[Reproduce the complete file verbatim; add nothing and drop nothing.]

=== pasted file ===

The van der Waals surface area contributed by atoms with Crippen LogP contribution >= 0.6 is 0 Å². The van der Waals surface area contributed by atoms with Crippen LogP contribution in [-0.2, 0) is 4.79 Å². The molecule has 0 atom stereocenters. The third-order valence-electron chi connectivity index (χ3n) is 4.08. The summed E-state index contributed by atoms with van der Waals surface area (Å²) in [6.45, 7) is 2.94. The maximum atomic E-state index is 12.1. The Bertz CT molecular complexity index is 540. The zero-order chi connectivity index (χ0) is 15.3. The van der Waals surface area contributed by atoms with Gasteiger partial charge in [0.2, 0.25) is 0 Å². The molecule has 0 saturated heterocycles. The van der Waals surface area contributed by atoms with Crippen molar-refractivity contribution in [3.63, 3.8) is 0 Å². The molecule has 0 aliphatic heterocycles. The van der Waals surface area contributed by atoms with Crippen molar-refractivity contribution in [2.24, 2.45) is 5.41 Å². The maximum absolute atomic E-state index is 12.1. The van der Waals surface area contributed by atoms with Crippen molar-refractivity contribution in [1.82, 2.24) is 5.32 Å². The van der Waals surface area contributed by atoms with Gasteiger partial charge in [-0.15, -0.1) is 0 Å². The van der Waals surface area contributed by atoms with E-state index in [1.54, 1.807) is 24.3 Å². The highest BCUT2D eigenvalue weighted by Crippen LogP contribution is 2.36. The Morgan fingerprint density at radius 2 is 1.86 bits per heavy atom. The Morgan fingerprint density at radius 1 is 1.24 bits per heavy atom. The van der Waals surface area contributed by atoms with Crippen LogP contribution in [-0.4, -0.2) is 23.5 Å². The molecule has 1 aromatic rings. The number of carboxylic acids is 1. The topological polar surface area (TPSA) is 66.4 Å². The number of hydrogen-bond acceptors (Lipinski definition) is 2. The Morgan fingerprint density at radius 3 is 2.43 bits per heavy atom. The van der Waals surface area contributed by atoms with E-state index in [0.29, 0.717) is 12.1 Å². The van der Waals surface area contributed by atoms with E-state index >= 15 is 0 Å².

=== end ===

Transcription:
The van der Waals surface area contributed by atoms with Crippen LogP contribution >= 0.6 is 0 Å². The van der Waals surface area contributed by atoms with Crippen LogP contribution in [-0.2, 0) is 4.79 Å². The molecule has 0 atom stereocenters. The third-order valence-electron chi connectivity index (χ3n) is 4.08. The summed E-state index contributed by atoms with van der Waals surface area (Å²) in [6.45, 7) is 2.94. The maximum atomic E-state index is 12.1. The Bertz CT molecular complexity index is 540. The zero-order chi connectivity index (χ0) is 15.3. The van der Waals surface area contributed by atoms with Gasteiger partial charge in [0.2, 0.25) is 0 Å². The molecule has 0 saturated heterocycles. The van der Waals surface area contributed by atoms with Crippen molar-refractivity contribution in [3.63, 3.8) is 0 Å². The molecule has 0 aliphatic heterocycles. The van der Waals surface area contributed by atoms with Crippen molar-refractivity contribution in [2.24, 2.45) is 5.41 Å². The maximum absolute atomic E-state index is 12.1. The van der Waals surface area contributed by atoms with Crippen molar-refractivity contribution in [1.82, 2.24) is 5.32 Å². The van der Waals surface area contributed by atoms with Gasteiger partial charge in [-0.15, -0.1) is 0 Å². The van der Waals surface area contributed by atoms with E-state index in [1.54, 1.807) is 24.3 Å². The highest BCUT2D eigenvalue weighted by Crippen LogP contribution is 2.36. The Morgan fingerprint density at radius 2 is 1.86 bits per heavy atom. The Morgan fingerprint density at radius 1 is 1.24 bits per heavy atom. The van der Waals surface area contributed by atoms with Crippen LogP contribution in [-0.4, -0.2) is 23.5 Å². The molecule has 1 aromatic rings. The number of carboxylic acids is 1. The topological polar surface area (TPSA) is 66.4 Å². The number of hydrogen-bond acceptors (Lipinski definition) is 2. The Morgan fingerprint density at radius 3 is 2.43 bits per heavy atom. The van der Waals surface area contributed by atoms with E-state index in [0.29, 0.717) is 12.1 Å². The van der Waals surface area contributed by atoms with E-state index >= 15 is 0 Å².